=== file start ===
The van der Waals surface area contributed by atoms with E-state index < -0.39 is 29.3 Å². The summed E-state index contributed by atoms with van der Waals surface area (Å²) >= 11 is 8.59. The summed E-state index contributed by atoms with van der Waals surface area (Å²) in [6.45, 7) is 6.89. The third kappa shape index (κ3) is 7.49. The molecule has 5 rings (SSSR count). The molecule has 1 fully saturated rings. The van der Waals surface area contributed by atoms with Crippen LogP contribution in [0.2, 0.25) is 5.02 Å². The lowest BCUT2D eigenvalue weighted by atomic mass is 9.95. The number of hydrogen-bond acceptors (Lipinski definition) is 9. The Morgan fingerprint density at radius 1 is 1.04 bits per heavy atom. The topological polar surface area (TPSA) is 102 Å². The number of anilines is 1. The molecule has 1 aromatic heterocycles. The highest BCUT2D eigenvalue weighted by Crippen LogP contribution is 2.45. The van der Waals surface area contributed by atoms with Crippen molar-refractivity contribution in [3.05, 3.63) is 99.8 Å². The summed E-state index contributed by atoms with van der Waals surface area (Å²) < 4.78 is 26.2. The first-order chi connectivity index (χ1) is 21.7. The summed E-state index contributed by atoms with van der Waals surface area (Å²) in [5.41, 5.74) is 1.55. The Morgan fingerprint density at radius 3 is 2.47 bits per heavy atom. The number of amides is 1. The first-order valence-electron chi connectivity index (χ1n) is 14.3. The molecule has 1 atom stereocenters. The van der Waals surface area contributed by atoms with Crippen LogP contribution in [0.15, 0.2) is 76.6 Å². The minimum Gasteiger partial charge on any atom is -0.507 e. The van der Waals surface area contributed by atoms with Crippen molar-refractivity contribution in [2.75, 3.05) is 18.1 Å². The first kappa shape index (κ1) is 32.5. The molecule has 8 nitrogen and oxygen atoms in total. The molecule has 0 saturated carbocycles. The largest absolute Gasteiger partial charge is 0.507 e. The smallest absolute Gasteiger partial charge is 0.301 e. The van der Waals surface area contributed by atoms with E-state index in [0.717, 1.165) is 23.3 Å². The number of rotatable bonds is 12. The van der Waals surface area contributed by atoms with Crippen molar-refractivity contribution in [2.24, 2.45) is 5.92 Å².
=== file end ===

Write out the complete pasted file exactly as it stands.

The van der Waals surface area contributed by atoms with E-state index < -0.39 is 29.3 Å². The summed E-state index contributed by atoms with van der Waals surface area (Å²) >= 11 is 8.59. The summed E-state index contributed by atoms with van der Waals surface area (Å²) in [6.45, 7) is 6.89. The third kappa shape index (κ3) is 7.49. The molecule has 5 rings (SSSR count). The molecule has 1 fully saturated rings. The van der Waals surface area contributed by atoms with Crippen LogP contribution in [0.2, 0.25) is 5.02 Å². The lowest BCUT2D eigenvalue weighted by atomic mass is 9.95. The number of hydrogen-bond acceptors (Lipinski definition) is 9. The Morgan fingerprint density at radius 1 is 1.04 bits per heavy atom. The topological polar surface area (TPSA) is 102 Å². The number of anilines is 1. The molecule has 1 aromatic heterocycles. The highest BCUT2D eigenvalue weighted by Crippen LogP contribution is 2.45. The van der Waals surface area contributed by atoms with Crippen molar-refractivity contribution in [3.05, 3.63) is 99.8 Å². The summed E-state index contributed by atoms with van der Waals surface area (Å²) < 4.78 is 26.2. The first-order chi connectivity index (χ1) is 21.7. The summed E-state index contributed by atoms with van der Waals surface area (Å²) in [5.41, 5.74) is 1.55. The Morgan fingerprint density at radius 3 is 2.47 bits per heavy atom. The number of amides is 1. The first-order valence-electron chi connectivity index (χ1n) is 14.3. The molecule has 1 atom stereocenters. The van der Waals surface area contributed by atoms with Crippen LogP contribution in [0.15, 0.2) is 76.6 Å². The minimum Gasteiger partial charge on any atom is -0.507 e. The van der Waals surface area contributed by atoms with Crippen molar-refractivity contribution in [2.75, 3.05) is 18.1 Å². The first kappa shape index (κ1) is 32.5. The molecule has 8 nitrogen and oxygen atoms in total. The molecule has 0 saturated carbocycles. The largest absolute Gasteiger partial charge is 0.507 e. The smallest absolute Gasteiger partial charge is 0.301 e. The van der Waals surface area contributed by atoms with E-state index in [0.717, 1.165) is 23.3 Å². The number of rotatable bonds is 12. The van der Waals surface area contributed by atoms with Crippen molar-refractivity contribution in [2.24, 2.45) is 5.92 Å².